Designing and verifying novel approaches to safety-centred software and hardware design.
Robotics and connected autonomous systems (RCAS) often need to work in challenging or inaccessible environments, such as nuclear facilities or at sea, and they need to adapt to changes in the environment.
To meet these challenges, we require rapid evolution of designs (including during operation), and the need for reconfiguration (both physical and logical) to remain effective.
If RCAS are designed without considering verification, it will not be possible to assure RCAS; a major emphasis of this pillar will be design for verification. This is both an issue for system architecture, and for the way algorithms are specified and designed. High levels of rigour are also needed in verification if RCAS are to be trusted in safety-critical applications.
- Developing adaptive approaches to RCAS control that are resilient in operation under extreme conditions.
- Developing techniques for the integration of software verification and validation for the design of integrated hardware and software systems in order that they can be assured.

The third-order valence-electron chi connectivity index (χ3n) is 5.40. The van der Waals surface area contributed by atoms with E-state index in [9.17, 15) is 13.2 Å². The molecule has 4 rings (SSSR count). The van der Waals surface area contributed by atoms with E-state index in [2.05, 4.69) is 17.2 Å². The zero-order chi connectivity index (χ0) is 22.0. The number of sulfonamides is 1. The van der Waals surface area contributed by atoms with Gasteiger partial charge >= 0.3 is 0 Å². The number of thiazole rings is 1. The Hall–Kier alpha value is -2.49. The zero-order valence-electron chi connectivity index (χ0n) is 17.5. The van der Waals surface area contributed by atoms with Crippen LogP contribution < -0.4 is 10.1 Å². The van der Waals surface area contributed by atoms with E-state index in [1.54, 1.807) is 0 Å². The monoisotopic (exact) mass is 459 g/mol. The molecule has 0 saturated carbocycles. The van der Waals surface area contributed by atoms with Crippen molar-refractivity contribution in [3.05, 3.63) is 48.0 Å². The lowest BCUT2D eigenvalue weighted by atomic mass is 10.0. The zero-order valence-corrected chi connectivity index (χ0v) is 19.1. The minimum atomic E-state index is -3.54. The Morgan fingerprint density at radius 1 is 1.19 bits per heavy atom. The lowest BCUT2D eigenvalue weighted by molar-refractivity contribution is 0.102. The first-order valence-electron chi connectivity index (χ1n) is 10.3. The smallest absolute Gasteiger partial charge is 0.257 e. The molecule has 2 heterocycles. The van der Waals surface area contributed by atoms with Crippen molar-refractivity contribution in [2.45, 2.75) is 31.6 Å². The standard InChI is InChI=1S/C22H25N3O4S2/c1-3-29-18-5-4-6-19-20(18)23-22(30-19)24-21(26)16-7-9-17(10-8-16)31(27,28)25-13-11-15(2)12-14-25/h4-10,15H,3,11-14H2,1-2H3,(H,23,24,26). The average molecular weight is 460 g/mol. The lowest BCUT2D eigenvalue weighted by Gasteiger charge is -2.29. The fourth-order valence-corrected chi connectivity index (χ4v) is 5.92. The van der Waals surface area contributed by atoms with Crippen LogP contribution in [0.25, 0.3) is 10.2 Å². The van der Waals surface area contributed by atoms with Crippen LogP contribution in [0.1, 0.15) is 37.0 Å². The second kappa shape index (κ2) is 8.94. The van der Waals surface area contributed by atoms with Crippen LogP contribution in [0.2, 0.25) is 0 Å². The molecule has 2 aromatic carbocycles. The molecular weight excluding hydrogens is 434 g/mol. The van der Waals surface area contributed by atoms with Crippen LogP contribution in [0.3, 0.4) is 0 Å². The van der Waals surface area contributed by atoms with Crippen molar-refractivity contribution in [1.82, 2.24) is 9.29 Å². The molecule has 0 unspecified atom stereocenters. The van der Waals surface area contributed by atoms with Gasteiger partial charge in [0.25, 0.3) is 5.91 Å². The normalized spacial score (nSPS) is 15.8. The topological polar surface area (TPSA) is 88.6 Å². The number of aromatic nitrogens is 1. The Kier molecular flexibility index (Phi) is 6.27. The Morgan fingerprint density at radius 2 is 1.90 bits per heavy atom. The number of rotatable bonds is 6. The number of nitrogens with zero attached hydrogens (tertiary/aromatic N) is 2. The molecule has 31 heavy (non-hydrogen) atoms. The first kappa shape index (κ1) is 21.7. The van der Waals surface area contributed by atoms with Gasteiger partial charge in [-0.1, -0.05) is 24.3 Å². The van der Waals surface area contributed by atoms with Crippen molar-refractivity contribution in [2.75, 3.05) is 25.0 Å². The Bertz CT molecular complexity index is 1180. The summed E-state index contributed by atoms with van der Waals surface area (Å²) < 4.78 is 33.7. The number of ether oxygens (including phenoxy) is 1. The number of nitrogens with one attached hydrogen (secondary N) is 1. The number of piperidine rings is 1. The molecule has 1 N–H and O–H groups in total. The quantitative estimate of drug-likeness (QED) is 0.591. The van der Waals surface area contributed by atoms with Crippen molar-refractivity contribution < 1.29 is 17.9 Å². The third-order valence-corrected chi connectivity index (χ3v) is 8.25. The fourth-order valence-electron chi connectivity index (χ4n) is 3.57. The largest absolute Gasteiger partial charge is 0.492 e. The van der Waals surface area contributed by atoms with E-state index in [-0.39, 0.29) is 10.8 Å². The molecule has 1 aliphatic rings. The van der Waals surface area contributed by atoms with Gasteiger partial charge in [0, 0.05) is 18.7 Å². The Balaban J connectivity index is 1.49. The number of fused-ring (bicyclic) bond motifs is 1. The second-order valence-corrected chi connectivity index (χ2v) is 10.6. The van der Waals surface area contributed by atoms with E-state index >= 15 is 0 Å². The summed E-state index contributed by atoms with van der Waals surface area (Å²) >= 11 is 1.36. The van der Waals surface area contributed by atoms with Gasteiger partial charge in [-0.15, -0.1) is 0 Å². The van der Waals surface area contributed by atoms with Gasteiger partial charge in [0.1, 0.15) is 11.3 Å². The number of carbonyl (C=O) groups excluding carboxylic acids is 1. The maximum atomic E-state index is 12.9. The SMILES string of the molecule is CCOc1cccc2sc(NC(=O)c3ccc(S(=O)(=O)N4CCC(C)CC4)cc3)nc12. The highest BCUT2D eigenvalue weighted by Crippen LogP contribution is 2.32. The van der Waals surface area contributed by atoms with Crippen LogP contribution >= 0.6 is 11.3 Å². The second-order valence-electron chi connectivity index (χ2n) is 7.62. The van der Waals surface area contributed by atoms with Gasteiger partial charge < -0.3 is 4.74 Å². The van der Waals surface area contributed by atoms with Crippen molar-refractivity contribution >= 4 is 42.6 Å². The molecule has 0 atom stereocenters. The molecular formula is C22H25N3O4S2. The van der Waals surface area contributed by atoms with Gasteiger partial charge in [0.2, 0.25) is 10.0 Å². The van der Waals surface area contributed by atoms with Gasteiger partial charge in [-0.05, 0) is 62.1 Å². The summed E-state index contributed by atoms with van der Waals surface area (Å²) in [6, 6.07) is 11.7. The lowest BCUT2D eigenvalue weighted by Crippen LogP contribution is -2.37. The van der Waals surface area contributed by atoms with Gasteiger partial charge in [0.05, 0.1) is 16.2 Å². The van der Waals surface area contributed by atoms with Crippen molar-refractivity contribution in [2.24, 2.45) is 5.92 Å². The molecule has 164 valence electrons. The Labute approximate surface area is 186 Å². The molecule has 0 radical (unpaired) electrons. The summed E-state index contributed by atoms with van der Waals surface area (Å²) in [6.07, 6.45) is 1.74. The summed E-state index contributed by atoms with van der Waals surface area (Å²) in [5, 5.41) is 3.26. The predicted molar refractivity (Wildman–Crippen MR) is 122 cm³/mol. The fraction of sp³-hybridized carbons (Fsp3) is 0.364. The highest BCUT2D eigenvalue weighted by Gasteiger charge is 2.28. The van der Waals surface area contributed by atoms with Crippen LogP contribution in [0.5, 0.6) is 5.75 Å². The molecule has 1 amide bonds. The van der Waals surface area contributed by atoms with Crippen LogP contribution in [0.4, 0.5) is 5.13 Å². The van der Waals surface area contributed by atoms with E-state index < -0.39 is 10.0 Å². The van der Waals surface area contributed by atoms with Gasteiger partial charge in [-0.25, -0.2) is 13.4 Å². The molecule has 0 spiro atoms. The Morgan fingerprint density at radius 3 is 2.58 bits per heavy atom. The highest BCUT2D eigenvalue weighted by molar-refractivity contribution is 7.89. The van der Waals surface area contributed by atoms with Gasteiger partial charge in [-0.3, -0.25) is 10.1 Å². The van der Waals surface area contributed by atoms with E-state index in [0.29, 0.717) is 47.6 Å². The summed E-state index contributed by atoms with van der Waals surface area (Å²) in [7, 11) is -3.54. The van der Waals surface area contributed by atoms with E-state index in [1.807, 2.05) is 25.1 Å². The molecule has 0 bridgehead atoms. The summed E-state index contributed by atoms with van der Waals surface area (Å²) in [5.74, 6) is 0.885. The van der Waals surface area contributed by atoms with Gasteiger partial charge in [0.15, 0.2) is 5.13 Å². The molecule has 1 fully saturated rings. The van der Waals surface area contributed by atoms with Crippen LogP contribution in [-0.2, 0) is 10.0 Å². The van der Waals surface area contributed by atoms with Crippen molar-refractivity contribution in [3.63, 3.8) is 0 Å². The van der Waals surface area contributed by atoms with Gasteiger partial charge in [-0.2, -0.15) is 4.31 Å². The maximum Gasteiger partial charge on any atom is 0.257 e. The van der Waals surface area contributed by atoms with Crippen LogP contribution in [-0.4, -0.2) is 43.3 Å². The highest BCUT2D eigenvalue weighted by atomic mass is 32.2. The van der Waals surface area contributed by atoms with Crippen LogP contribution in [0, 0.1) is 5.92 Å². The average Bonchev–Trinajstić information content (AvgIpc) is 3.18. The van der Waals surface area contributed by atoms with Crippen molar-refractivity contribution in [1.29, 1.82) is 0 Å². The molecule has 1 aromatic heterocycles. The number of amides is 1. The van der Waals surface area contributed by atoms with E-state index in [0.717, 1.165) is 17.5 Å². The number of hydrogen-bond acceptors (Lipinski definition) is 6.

- Developing integrated and compositional reasoning and testing over heterogeneous models.
- Automating verification techniques to ensure scalability.
Research Lead: Professor Ana Cavalcanti
Ana Cavalcanti is a Professor of Software Verification at the University of York and holds a ten-year Royal Academy of Engineering Chair in Emerging Technologies to work on Software Engineering for Robotics.
Previously, she held a Royal Society-Wolfson Research Merit Award, and a Royal Society Industry Fellowship to work with QinetiQ. Her research interest is the theory and practice of formal methods, with application to industry-strength techniques.